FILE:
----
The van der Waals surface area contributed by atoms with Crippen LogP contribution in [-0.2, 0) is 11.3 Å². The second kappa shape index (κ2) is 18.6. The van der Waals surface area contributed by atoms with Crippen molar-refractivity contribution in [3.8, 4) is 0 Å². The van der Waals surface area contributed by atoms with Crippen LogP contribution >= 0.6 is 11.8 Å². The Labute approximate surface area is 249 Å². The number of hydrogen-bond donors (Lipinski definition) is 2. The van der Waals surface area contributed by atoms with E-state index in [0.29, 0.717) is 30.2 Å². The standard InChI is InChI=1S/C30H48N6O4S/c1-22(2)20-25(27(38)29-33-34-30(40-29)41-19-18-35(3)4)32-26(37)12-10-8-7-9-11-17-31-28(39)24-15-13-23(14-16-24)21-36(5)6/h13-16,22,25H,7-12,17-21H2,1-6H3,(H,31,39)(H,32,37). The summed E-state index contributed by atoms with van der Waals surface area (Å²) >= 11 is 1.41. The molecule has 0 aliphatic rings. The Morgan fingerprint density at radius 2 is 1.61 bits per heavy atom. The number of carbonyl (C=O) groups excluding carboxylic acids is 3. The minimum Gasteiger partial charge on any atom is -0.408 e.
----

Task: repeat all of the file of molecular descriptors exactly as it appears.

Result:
The van der Waals surface area contributed by atoms with Crippen LogP contribution in [-0.2, 0) is 11.3 Å². The second kappa shape index (κ2) is 18.6. The van der Waals surface area contributed by atoms with Crippen molar-refractivity contribution in [3.8, 4) is 0 Å². The van der Waals surface area contributed by atoms with Crippen LogP contribution >= 0.6 is 11.8 Å². The Labute approximate surface area is 249 Å². The number of hydrogen-bond donors (Lipinski definition) is 2. The van der Waals surface area contributed by atoms with E-state index in [0.29, 0.717) is 30.2 Å². The standard InChI is InChI=1S/C30H48N6O4S/c1-22(2)20-25(27(38)29-33-34-30(40-29)41-19-18-35(3)4)32-26(37)12-10-8-7-9-11-17-31-28(39)24-15-13-23(14-16-24)21-36(5)6/h13-16,22,25H,7-12,17-21H2,1-6H3,(H,31,39)(H,32,37). The summed E-state index contributed by atoms with van der Waals surface area (Å²) >= 11 is 1.41. The molecule has 0 aliphatic rings. The Morgan fingerprint density at radius 2 is 1.61 bits per heavy atom. The number of carbonyl (C=O) groups excluding carboxylic acids is 3. The minimum Gasteiger partial charge on any atom is -0.408 e.